More former players sue NHL regarding concussions
Another group of former NHL players has joined the fight for compensation for head injuries they say they incurred while playing, while at the same time targeting the violence of the game that they believe brought about those injuries.
Retired players Dave Christian, Reed Larson and William Bennett filed a class action lawsuit in federal court on Tuesday alleging that the league has promoted fighting and downplayed the risk of head injuries that come from it.
“I think the glorified violence is really the Achilles heel for the NHL,” said Charles “Bucky” Zimmerman, an attorney at Zimmerman Reed that filed the lawsuit on behalf of the players. “If anything comes of this, the focus on the glorified violence and perhaps the change to that will be a good thing.”
The lawsuit, which is similar to one brought by former football players against the NFL, joins others filed by hockey players in Washington and New York and seeks monetary damages and increased medical monitoring.
“As we have indicated earlier, another lawsuit of this type is not unexpected,” NHL Deputy Commissioner Bill Daly said in an email to The Associated Press. “It’s the nature of these types of cases that once one is filed, a number of similarly styled cases follow. Nothing changes our belief that all of these cases are without merit and they will be defended accordingly.”
The NHLPA declined to comment.
Zimmerman also worked on the football litigation, which resulted in the NFL agreeing to pay a $765 million settlement to thousands of former players. That settlement is still awaiting a judge’s approval, but the headlines it generated have been partially responsible for hockey players mounting their own case against the NHL.
“We’ve seen it in football. It’s now here in hockey. It’s of the same genesis,” Zimmerman said. “There’s knowledge, we believe, that these type of concussive injuries were known and protections were not put in place appropriately enough and fast enough and rules changes were not implemented even today in fighting.
“Players continue to be at risk and suffer as a result of those risks that they take on behalf of the sport. We think those are unreasonable and they should be changed and the players should be compensated.”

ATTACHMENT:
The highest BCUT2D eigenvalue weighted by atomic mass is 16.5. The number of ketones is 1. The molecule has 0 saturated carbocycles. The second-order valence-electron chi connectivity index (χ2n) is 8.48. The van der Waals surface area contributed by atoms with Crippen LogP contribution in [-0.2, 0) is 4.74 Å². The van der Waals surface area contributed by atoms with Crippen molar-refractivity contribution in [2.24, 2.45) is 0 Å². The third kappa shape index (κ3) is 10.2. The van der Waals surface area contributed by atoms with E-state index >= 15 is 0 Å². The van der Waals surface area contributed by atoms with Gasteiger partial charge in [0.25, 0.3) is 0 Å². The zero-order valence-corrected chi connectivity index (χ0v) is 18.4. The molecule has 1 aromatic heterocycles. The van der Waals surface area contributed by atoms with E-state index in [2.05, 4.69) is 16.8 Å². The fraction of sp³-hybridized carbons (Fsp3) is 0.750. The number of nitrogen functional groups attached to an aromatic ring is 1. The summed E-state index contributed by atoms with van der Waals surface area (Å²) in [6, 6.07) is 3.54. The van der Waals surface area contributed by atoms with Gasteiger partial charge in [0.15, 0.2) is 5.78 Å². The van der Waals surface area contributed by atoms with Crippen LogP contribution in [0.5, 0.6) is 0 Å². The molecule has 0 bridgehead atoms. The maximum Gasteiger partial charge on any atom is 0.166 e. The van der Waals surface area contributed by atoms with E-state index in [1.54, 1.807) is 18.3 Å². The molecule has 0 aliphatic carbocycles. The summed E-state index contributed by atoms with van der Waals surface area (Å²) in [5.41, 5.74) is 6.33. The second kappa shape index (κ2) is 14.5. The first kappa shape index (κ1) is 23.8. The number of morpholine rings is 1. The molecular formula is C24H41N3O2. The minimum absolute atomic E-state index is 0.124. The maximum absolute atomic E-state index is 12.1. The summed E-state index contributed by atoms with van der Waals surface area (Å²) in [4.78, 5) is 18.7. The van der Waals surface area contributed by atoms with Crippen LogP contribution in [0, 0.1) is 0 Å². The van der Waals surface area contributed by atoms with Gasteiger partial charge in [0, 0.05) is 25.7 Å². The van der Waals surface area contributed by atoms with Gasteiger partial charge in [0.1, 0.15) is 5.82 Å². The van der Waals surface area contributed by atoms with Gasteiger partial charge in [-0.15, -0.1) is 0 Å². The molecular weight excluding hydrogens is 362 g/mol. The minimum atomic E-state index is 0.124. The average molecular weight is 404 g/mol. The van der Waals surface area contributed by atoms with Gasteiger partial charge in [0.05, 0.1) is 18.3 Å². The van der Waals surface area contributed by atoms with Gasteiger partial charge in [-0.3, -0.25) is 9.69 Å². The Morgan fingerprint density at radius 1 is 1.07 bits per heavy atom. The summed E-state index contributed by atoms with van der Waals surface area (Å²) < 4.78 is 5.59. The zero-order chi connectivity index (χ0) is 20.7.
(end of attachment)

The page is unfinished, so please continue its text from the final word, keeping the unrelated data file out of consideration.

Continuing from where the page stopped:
The lawsuit alleges “the NHL hid or minimized concussion risks from its players, thereby putting them at a substantially higher risk for developing memory loss, depression, cognitive difficulties, and even brain related diseases such as dementia, Alzheimer’s disease, and Parkinson’s disease.”
One argument that tries to separate the NFL litigation from the NHL case is that by engaging in fighting, players willfully take on the health risks that could come from that.
“You could make that argument only to a point,” Zimmerman said. “And the point is that the fighting arena would not exist and would be outlawed as it is in every other level of the game had the NHL not condoned it and sold tickets based upon it and promoted the sport in that way. It’s not the players that promote the sport in that way because the players don’t implement the rules. It’s the league that implements the rules. If they would outlaw fighting, there wouldn’t be people who would fight.”
Zimmerman said he thinks more players will join the litigation much in the same way the group of plaintiffs in the NFL case exponentially grew as it progressed.
“The light went on for them as the football players’ story was becoming more told,” Zimmerman said. “I think the hockey players started to see that their story was going to be heard and told. It’s not that we haven’t known about football players or hockey players getting hurt. It’s now become more important that we talk about it and do something about it rather than just benignly let it continue into the future.”